In addition to the above, the nascent DNA (EdU labeled) and chromatin with phosphorylated H2AX regions are, to some degree, misrepresented by optical microscopy (Fig. 6). Specifically, the size of images of very small foci exceeds their actual physical size in as much as even the smallest labeled regions are represented by an ellipsoid of ∼250–500 nm in diameter and at least 700 nm in length. Thus, the H2AX phosphorylation that occurred in the replication focus, and the replication area itself, are represented by relatively large, possibly overdrawn, regions of fluorescence. In summary, even in the case, where the damage is inflicted at a particular replication fork, the barycenters of both labeled regions (γH2AX and replication) can eventually be separated by a measurable distance at a time when the cell is fixed. The knowledge about this particular distance is of importance for distinguishing replication-dependent and independent damage events.
This maximum distance between the centers of images representing regions of H2AX phosphorylation and damaged DNA replication area is a sum of four values: (i) the average radius of a replication region (in early and mid-S phase, approximately 400 nm and 600 nm in late S), (ii) the distance between the barycenters of replication and histone phosphorylation which arises from the fact that phosphorylation occurs on both sides of replication, whereas nascent DNA is located only on one side of the DNA break, we assume this to reach ∼100 nm, (iii) the error in measuring the position of each barycenter which may reach ∼100 nm in our system, and (iv) moving the centers of fluorescently labeled regions of replication and histone phosphorylation apart during a chromatin relaxation () which might reach 100 nm in the case of the experimental protocol we used. Thus, we estimate “the critical distance” to be ∼700 nm for the early- and mid-S phase, and ∼900 nm for the late S-phase cells.
The accuracy of the estimate of the size of the “critical distance” is fairly limited. Thus, we investigated the influence of setting the value of the “critical distance” on the number of events that are consequently qualified as dependent or independent. The number of H2AX phosphorylation foci recognized as related to replication, plotted as a function of the selected size of the “critical distance,” is shown in Figure 7. As expected, this dependence is very weak in control cells, where intrinsic H2AX phosphorylation appears to be unrelated to replication. The dependence is very strong for Cpt-treated cells, because in this case a large proportion of γH2AX foci are located close to replication. In cells treated with H2O2, the dependence is less strong, because the majority of γH2AX foci are seen at a large distance from replication. Conspicuously, the curves representing late S-phase in Cpt- and in H2O2-treated cells exhibit a change in slope at ∼400 and ∼1000 nm, respectively. These slope changes correspond to distances delineating the areas characterized by abundant and infrequent H2AX phosphorylation foci. As most Cpt-induced H2AX phosphorylation foci are close to replication, the curve bends near the value corresponding to a short distance, whereas in H2O2-treated cells this distance is larger.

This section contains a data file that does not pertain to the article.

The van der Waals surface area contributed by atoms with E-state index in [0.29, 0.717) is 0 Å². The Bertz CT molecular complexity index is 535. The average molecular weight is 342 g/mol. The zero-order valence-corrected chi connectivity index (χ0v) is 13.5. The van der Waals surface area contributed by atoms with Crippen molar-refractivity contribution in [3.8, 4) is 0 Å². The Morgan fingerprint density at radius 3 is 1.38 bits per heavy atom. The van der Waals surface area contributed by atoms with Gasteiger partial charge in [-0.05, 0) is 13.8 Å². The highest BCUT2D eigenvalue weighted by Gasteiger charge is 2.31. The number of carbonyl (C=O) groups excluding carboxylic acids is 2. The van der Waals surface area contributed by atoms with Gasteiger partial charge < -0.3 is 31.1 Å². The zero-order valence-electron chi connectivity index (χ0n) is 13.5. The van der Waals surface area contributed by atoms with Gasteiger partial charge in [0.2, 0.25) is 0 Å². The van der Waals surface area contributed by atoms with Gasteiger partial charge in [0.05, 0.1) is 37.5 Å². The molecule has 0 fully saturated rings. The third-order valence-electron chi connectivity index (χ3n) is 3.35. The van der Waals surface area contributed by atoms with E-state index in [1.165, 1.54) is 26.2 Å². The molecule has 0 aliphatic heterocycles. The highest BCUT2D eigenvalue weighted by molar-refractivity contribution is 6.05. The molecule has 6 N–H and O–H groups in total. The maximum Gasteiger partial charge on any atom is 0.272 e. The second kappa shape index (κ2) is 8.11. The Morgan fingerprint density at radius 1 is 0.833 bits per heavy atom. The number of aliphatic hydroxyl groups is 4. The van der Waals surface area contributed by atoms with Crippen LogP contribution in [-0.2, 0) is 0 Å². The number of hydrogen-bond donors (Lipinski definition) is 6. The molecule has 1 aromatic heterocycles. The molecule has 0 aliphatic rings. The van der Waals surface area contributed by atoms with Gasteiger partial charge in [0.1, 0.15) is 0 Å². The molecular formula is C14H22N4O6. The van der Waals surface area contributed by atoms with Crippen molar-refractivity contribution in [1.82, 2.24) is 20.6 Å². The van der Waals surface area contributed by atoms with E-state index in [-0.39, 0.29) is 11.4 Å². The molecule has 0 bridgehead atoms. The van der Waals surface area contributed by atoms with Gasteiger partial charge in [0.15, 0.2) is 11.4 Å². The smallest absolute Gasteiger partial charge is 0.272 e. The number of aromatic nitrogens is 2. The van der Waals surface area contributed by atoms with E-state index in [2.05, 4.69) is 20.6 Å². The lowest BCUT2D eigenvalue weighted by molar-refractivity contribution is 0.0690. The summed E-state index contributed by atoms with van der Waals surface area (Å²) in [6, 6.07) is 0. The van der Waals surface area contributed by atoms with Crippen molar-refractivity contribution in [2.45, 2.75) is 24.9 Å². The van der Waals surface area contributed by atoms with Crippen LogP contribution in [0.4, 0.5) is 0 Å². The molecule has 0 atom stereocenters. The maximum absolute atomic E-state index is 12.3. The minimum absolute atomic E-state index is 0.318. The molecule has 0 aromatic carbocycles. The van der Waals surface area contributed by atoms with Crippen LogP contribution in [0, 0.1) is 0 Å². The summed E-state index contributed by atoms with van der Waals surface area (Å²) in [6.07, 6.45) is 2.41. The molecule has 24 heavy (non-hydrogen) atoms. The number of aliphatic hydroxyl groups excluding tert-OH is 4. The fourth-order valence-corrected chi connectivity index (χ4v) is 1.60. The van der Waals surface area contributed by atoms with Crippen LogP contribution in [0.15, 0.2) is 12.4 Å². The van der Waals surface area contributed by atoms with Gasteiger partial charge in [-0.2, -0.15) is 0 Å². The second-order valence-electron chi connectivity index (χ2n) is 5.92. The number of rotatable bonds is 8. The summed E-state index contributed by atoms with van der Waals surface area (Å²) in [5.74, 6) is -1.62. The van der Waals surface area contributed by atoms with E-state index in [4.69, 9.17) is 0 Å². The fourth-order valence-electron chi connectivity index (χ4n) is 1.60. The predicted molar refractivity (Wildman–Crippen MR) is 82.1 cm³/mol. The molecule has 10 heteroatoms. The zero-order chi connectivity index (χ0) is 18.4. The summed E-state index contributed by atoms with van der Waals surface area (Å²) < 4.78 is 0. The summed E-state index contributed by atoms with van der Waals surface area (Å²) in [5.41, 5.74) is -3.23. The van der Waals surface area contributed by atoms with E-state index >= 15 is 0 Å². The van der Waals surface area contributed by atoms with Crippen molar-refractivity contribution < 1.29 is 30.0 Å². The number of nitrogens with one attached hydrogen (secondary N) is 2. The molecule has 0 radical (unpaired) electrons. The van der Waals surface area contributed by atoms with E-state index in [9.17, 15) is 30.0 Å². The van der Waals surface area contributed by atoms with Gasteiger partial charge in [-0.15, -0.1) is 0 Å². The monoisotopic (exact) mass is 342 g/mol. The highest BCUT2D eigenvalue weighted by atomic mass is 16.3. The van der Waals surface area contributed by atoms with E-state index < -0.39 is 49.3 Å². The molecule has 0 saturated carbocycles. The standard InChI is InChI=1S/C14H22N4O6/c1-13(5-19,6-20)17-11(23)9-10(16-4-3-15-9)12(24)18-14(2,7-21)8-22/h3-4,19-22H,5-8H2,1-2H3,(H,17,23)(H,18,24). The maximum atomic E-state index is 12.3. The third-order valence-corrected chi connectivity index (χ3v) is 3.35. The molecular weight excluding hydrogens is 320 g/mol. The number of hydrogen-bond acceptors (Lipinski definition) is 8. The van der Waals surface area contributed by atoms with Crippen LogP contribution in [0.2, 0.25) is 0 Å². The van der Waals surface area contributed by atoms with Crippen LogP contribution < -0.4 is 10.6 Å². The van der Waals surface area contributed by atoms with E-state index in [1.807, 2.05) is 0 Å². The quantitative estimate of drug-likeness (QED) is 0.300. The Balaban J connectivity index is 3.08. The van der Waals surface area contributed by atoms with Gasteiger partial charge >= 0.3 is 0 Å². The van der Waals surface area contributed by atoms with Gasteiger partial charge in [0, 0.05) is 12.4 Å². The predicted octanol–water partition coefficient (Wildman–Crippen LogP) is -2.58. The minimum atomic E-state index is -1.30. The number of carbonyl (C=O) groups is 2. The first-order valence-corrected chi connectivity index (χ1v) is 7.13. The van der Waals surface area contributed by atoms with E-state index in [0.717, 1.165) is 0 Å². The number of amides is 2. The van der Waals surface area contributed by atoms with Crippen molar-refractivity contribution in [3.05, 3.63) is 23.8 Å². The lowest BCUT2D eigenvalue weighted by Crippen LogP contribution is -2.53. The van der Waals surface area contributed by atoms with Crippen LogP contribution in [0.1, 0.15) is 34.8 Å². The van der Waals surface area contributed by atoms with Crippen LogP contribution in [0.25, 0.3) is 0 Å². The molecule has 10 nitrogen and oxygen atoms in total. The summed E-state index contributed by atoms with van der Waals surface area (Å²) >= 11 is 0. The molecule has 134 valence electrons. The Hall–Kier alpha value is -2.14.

Relationship Between γH2AX Foci Induced by Cpt or H2O2 and Replication
Based on the available knowledge, it was reasonable to expect that Cpt can damage DNA in replicating regions only, whereas H2O2 might damage replicating as well as nonreplicating sections ([5, 6, 8]). Analysis of the 3D images of replication and histone phosphorylation should resolve the question whether the previously reported higher susceptibility of replicating versus nonreplicating cells to H2O2-induced damage arises from specific lesions induced in replicating DNA.
The early-, mid-, and late-S histograms representing distances from Cpt-induced phosphorylation foci to the nearest replication region show a similar tendency—a vast majority of phosphorylation sites are found close to replication (Fig. 4). As described above, late S-phase reveals the spatial relationship between the two events most clearly. According to the definition of the “critical distance” described above, in late S-phase all Cpt-induced phosphorylation foci are found to be adjacent to the replication regions present when Cpt exposure commenced (Fig. 4I), and all such replication regions are associated with the γH2AX foci. Unexpectedly, in early and mid S-phase, some phosphorylation sites are detected at a distance greater than 700 nm from replication sites. This seems to contradict the notion that all Cpt-induced damage occurs only in replication forks, or suggests that the critical distance was set incorrectly, at too low a value. However, we note that the replication forks that terminated their movement shortly after addition of EdU or commenced replication just before cell fixation are likely to have incorporated only an undetectable amount of the precursor, as explained in the scheme in Figure 8. In such cases, the replication that was a target of Cpt is not detected and the γH2AX focus is incorrectly counted as replication-independent. There are also some replication foci detected in early S with no apparent association to γH2AX (Fig. 4C and a scheme in Fig. 8). However, this sub-stage of S-phase is characterized by a large number of small replication foci. It is, therefore, possible that the period of 30 min is not sufficient for Cpt (at the concentration we used) to bind (and induce damage) in all replication forks active in early S, or some replication foci are newly formed, as discussed below.